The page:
The Italian court recently condemned the 'exorbitant costs' of Pompeii restoration. This raises the question, how much is too much when we look at "our own" restoration projects, and how should we give shape to these restoration projects?

The aim of rebuilding Pompeii’s ancient amphitheatre in tuff and reinforced concrete was to allow a show to be performed there. A show with lights and a stage set, violins and an orchestra. But is this the way to “make the most” of a world treasure? By relegating concerns for its protection to second place? Not according to Italy’s Court of Auditors, whose ruling contains harsh criticism of Pompeii’s former commissioner Marcello Fiori, appointed some years ago by Sandro Bondi and the Berlusconi government to “relaunch” the archaeological site. The court also ordered him to pay damages of €400,000.

The project had received official blessing as part of an agreement to “make the most of” Pompeii and to “transform the amphitheatre into the South’s very own Arena of Verona”. The project also involved Naples’s San Carlo theatre, where the commissioner was Salvo Nastasi, later criticised by Paolo Isotta for other renovations including the construction of a bar in the legendary Neapolitan theatre.

So what was the final expenditure for the renovation of the theatre, which initially should have cost €449,882 plus VAT? The sentence just issued by the court of appeal puts it at €5,778,939. A fortune. To be added to other “paltry expenses” of the director’s period of management. Such as the €102,963 spent for a census of the site’s 55 stray dogs: €1.872 per animal. Or the €55,000 spent on an order to the Mastroberardino winery for a thousand bottles of the wine “Villa dei misteri”, found by the subsequent management in the warehouses. Or the €3,762 for the purchase of seeds from the Antica Erboristeria Pompeiana, perhaps to be planted in the ancient gardens.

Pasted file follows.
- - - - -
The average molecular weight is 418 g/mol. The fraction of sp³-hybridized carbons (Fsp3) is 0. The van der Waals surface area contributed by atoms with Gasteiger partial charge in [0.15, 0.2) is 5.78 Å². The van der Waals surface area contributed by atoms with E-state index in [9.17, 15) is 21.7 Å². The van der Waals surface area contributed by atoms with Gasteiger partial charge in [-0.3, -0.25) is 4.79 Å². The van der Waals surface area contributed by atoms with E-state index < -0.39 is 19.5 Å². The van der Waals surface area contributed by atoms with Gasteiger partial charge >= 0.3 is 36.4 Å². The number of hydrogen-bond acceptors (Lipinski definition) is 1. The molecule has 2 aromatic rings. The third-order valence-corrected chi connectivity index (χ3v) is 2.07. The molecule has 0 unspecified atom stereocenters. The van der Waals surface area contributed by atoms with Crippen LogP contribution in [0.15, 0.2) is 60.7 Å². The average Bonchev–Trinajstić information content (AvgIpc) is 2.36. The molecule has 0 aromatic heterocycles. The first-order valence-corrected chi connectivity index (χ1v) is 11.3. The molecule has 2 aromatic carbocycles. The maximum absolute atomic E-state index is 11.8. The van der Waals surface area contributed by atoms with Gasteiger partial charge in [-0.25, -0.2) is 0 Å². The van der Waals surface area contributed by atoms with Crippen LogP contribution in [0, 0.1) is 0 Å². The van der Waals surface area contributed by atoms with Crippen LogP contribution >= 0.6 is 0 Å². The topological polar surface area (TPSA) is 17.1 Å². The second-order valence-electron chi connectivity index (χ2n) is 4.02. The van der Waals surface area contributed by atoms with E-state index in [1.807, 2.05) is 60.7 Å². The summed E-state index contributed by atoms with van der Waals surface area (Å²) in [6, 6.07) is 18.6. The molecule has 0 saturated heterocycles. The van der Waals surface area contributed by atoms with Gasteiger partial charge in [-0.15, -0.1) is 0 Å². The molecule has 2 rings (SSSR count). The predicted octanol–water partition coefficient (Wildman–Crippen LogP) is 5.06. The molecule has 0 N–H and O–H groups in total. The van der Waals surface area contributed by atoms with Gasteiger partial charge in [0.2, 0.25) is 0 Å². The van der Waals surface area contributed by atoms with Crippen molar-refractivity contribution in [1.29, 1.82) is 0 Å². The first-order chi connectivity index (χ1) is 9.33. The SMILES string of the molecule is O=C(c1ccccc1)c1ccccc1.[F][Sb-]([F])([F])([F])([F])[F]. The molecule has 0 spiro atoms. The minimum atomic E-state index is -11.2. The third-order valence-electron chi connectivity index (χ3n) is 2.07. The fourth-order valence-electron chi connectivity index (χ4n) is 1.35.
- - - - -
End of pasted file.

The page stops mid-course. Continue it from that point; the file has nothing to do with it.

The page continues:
The final result was a court order for Pompeii’s former director “to pay damages of € 400,000”. Apart from being a nasty blow for Marcello Fiori – whom Silvio Berlusconi initially appointed after the disappointing result in the 2013 elections as the man to lay the foundations for rebuilding Forza Italia –, the sentence could mark a turning point on the issue of safeguarding our treasures. God knows how important it is to “make the most of” a treasure that belongs to us all. Precisely for this reason, however, that treasure must above all be respected.

Of course, this is an extreme example where everything that could go wrong, did go wrong, but it does raise questions. How much should be invested into the restoration of ancient monuments? And should those investments be made to secure the site against decay and vandals, or can we transform them into more? Perhaps into something that the ancients would have used them for, be they theaters or temples. Should private or corporate investment be allowed to make these plans a reality? It's a new age and a new economic climate. We have technical knowhow and social needs. The question, I fear, is in ethics...